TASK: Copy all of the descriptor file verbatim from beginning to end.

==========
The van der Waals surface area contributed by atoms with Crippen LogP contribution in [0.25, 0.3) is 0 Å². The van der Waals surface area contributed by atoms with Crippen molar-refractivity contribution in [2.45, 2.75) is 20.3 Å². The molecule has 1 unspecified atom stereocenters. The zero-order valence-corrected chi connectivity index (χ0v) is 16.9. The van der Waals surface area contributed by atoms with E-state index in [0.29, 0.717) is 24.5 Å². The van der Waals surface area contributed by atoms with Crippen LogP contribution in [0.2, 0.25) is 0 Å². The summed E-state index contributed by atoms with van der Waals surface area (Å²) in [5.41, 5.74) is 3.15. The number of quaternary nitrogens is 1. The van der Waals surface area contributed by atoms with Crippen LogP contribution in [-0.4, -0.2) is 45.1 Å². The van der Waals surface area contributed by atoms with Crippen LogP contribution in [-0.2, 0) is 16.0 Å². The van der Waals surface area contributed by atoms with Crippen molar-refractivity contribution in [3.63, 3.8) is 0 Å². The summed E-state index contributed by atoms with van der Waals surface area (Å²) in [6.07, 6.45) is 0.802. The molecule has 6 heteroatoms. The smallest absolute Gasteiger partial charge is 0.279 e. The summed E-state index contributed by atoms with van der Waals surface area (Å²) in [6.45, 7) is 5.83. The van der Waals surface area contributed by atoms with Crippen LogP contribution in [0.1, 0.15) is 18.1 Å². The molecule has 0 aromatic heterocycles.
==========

The van der Waals surface area contributed by atoms with Crippen LogP contribution in [0.25, 0.3) is 0 Å². The van der Waals surface area contributed by atoms with Crippen molar-refractivity contribution in [2.45, 2.75) is 20.3 Å². The molecule has 1 unspecified atom stereocenters. The zero-order valence-corrected chi connectivity index (χ0v) is 16.9. The van der Waals surface area contributed by atoms with E-state index in [0.29, 0.717) is 24.5 Å². The van der Waals surface area contributed by atoms with Crippen LogP contribution in [0.2, 0.25) is 0 Å². The summed E-state index contributed by atoms with van der Waals surface area (Å²) in [5.41, 5.74) is 3.15. The number of quaternary nitrogens is 1. The van der Waals surface area contributed by atoms with Crippen LogP contribution in [-0.4, -0.2) is 45.1 Å². The van der Waals surface area contributed by atoms with Crippen LogP contribution in [-0.2, 0) is 16.0 Å². The van der Waals surface area contributed by atoms with Crippen molar-refractivity contribution in [3.63, 3.8) is 0 Å². The summed E-state index contributed by atoms with van der Waals surface area (Å²) in [6.07, 6.45) is 0.802. The molecule has 6 heteroatoms. The smallest absolute Gasteiger partial charge is 0.279 e. The summed E-state index contributed by atoms with van der Waals surface area (Å²) in [6.45, 7) is 5.83. The van der Waals surface area contributed by atoms with Crippen LogP contribution in [0.1, 0.15) is 18.1 Å². The molecule has 0 aromatic heterocycles.